I'm supposed to be going to NY for the holidays, or at least one of them. But, it's already snowed in NY, and it usually doesn't seriously do that until January, and now they're talking a transit strike?
Even though there has not been a transit strike since 1980, even though state law bars such walkouts and even though union and management say a strike is unlikely, a strike is always possible, and this year the chances appear higher than usual.
"A settlement is the rational thing, but people don't always behave in a rational manner," said John H. Mollenkopf, director of the Center for Urban Research at the City University Graduate Center.
The potential for irrationality - others use the words intransigence or hotheadedness - seems slightly higher in this December's negotiations than in the transit talks three years ago, when the two sides stopped the clock and then announced a settlement 19 hours after the strike deadline.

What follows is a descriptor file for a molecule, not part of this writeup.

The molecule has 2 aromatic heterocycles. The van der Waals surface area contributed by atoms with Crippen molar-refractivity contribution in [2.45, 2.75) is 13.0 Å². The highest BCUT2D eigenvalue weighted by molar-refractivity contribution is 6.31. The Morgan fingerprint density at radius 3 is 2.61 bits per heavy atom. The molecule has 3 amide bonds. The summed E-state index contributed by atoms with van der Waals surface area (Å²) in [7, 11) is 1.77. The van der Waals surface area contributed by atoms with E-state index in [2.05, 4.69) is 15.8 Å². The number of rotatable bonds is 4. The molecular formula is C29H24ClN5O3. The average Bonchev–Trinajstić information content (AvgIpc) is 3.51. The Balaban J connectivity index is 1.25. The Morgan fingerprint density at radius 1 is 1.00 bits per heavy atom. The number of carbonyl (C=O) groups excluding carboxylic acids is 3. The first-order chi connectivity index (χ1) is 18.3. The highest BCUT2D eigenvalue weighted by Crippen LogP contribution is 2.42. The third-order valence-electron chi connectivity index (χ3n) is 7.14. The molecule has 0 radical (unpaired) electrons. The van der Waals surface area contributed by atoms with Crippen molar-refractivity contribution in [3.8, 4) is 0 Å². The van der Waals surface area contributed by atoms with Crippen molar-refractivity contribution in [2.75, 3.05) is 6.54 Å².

This time around, the bargaining stew seems somewhat more volatile because the transportation authority is demanding sizable concessions on pensions and health coverage, saying that it needs to worry about future deficits even though it has a budget surplus of nearly $1 billion. Many transit workers believe the authority is sitting on a pile of money, and they are looking for generosity from the authority, not demands for givebacks.
The family I can deal with. Snow can be survived. Transit strikes are horrible. Simply horrible.